Ocean Signs at the #MarchForScience

Update: now with moar signs from readers!

One of the beauties of the various marches for science around the world was scientists and science lovers really letting their inner science-punner out. Signs ran from the serious to the silly, but all carried a message of love for the oceans. I’m trying to collect as many as I can – so, please, post links to more in the comments below and I’ll add them!

Starting with some old friends

Of course I had to start with some cephalopod love.

Corals for science!

The Gates Lab brought it with some coral love. And they were not alone!

Love this sign from reader Louise Anderson!

The puns begin

I mean, who could disagree?

Some more serious support and organizations

Some great support for NOAA and SeaGrant in signs.

Lots of great signs about Sea Level Rise – and a wonderful slogan that will carry through many marches, I’m sure!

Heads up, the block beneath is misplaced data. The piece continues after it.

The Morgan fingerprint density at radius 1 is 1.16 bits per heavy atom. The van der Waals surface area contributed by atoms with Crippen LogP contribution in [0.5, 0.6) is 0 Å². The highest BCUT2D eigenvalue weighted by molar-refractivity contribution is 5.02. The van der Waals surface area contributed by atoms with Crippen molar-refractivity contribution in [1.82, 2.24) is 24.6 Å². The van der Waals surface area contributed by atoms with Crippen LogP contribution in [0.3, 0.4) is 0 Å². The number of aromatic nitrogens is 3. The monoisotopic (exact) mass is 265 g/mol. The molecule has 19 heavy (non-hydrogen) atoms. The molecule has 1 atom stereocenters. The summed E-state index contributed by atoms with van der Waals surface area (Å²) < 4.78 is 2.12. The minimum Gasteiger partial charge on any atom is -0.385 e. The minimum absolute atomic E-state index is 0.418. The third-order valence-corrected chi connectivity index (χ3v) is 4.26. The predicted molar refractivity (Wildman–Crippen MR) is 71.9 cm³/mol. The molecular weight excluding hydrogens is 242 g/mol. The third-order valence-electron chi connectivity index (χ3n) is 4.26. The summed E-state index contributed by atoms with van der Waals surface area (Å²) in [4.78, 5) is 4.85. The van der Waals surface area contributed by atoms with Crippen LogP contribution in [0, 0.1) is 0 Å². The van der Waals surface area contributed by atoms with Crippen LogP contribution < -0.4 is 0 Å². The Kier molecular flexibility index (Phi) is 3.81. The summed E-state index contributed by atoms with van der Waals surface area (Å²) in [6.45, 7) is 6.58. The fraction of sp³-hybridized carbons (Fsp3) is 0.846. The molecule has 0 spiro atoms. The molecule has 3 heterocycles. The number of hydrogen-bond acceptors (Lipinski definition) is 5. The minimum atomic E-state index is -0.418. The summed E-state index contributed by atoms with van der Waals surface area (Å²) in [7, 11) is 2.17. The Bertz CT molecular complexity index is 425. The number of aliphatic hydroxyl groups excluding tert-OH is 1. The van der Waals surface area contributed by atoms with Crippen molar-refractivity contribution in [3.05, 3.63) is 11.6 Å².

A great sign from Women for Working Oceans (W20) See also their excellent post

Getting a little more political

Who knew Dory was into politics?

Marine mammals represent!

Yay porpoises! Oddly, no dolphin signs…

And finally…KELP!

Oh yeah! The former Stach-labbers brought their kelp game! ’cause I’ll end with my sign…

Jarrett Byrnes (17 Posts)

Jarrett Byrnes is an Assistant Professor of Biology at the University of Massachusetts, Boston where he studies kelp forests and salt marshes. He earned his Ph.D. at UC Davis working at the Bodega Marine Lab studying the consequences of losing predator diversity in the sea. He loves cooking, and recommends trying to make bacon dashi: put two rinced pieces of kelp (~6") in 8 cups water. Heat to a boil and turn off. Steep for 10-15 min (depending on how kelpy you like it). Remove kelp, add 3/4 lb smoky bacon. Simmer 30 minutes. Add mirin, soy sauce, sake as needed for flavor. Let cool and refrigerate. Skim off fat. Now you have an amazing base to cook fingerling potatoes and clams in. Top with chopped crispy bacon and green onions (or pureed with oil). And for, well, everything else. (Adapted from the Momofuku recipe)


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